Pakistan hopes 'artificial obstacles' in holding Saarc summit in Islamabad will be removed: QureshiArchive
Foreign Minister Shah Mehmood Qureshi on Thursday reiterated Pakistan's willingness to host the 19th summit of the South Asian Association for Regional Cooperation (Saarc) in Islamabad "at the earliest", expressing the hope that the "artificial obstacles" created in its way would be removed.
Speaking at a virtual informal meeting of the Saarc Council of Ministers on the sidelines of the 75th session of the United Nations General Assembly, Qureshi also stressed the need to adopt a regional approach through the platform of Saarc to tackle the numerous challenges facing the region, including the Covid-19 pandemic.
Islamabad was to host the 19th summit of the regional bloc in November 2016, but India on that occasion forced its cancellation by pulling out of the meeting on the pretext of “increasing cross-border terrorist attacks in the region and growing interference in internal affairs of member states by one country”.
It was later joined by its regional allies Bangladesh, Afghanistan and Bhutan, all of whom also pulled out citing concerns about terrorism and external interference in an implied criticism of Pakistan.
Pakistan has not been able to convene the event for the fourth year now because of a virtual Indian veto. Participation of all member states is mandatory for the convening of a Saarc summit.
"In the spirit of regionalism and as per Pakistan’s commitment to the Saarc platform I would like to reiterate Pakistan’s willingness for hosting the 19th Saarc Summit at Islamabad at the earliest," Qureshi told the meeting. "We hope that the artificial obstacles created in its way would be removed and Saarc would be enabled to function as an effective instrument of regional cooperation."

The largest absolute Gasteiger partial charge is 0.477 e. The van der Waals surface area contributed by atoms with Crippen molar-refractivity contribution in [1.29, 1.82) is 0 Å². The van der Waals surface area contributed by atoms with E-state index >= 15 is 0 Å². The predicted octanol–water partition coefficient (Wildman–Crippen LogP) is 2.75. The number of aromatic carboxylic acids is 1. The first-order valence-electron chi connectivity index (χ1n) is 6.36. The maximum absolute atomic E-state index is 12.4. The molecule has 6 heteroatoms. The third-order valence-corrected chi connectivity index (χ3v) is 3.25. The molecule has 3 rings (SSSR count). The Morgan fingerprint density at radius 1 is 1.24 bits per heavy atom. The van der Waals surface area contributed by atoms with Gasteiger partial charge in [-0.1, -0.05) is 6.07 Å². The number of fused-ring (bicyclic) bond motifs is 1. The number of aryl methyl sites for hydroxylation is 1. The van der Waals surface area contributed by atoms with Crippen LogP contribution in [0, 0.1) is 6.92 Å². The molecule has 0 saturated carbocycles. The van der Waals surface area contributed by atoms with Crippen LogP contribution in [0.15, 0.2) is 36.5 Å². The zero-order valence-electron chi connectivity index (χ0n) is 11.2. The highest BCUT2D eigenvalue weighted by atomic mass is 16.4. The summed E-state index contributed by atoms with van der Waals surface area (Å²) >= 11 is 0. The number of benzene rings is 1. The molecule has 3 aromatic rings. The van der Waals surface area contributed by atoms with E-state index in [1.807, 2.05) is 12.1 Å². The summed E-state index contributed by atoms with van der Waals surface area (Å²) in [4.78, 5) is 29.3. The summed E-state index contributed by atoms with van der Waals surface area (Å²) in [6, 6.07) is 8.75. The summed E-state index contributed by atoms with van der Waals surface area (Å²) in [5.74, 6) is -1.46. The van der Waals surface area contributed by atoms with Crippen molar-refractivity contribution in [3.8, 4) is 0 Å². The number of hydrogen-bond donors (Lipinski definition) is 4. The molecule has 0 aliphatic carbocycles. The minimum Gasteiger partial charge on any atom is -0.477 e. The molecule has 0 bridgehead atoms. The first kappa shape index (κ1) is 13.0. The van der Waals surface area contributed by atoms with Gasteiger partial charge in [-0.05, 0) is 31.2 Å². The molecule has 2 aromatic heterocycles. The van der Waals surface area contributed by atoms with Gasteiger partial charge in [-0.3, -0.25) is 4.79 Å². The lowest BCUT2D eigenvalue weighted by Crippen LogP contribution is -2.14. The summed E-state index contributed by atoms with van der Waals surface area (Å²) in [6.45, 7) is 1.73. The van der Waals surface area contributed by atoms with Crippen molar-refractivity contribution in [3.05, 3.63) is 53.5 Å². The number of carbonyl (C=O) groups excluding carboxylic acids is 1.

In his remarks, the minister said Saarc upholds the principle of sovereign equality which he said forms the basis for meaningful regional cooperation.
"Pakistan will continue to play a proactive role towards the success of this important organisation," he added.
Qureshi noted that the economic impact of the Covid-19 pandemic has led to the "worst economic crisis since the Great Depression of 1930s" which has had a huge impact on economies and nations.
He said Pakistan has been "successful in containing and controlling the virus" by following the strategy of 'smart' lockdowns, along with testing, tracing and quarantining.
"Our efforts in finding a balance between lives and livelihoods [were] helpful in mitigating the impact of the pandemic," he said, adding that the government had provided support to the vulnerable segments of society through the prime minister’s $8 billion relief package.
Qureshi said "although Pakistan may have controlled the pandemic within its boundaries, we believe that a regional approach is needed to stop the spread of Covid-19 and save lives and livelihoods of the people of South Asia."
He noted that Pakistan had hosted the Saarc Health Ministers’ Video Conference on in April to develop a regional response to fight the pandemic and provided an opportunity to member states to learn from each other’s successes and experiences.
He said Prime Minister Imran Khan's appeal to world leaders to launch a ‘Global Initiative for Debt Relief’ had been successful and "the fiscal space thus made available will be helpful in meeting the urgent needs of developing countries to deal with the challenge."
The minister said South Asia's common challenges, including the pandemic, food insecurity, locust invasion and climate change, needed a regional approach for which Saarc "needs to renew its focus on these challenges so that it can be institutionally better prepared to counter these challenges should they arise in future".
"Whereas it may be instinctual to take an inwards looking approach at the time of crisis, the development needs of the people of South Asia can only be fulfilled by pooling resources and taking a regional approach," he stressed, saying Pakistan was ready to play its part in such efforts.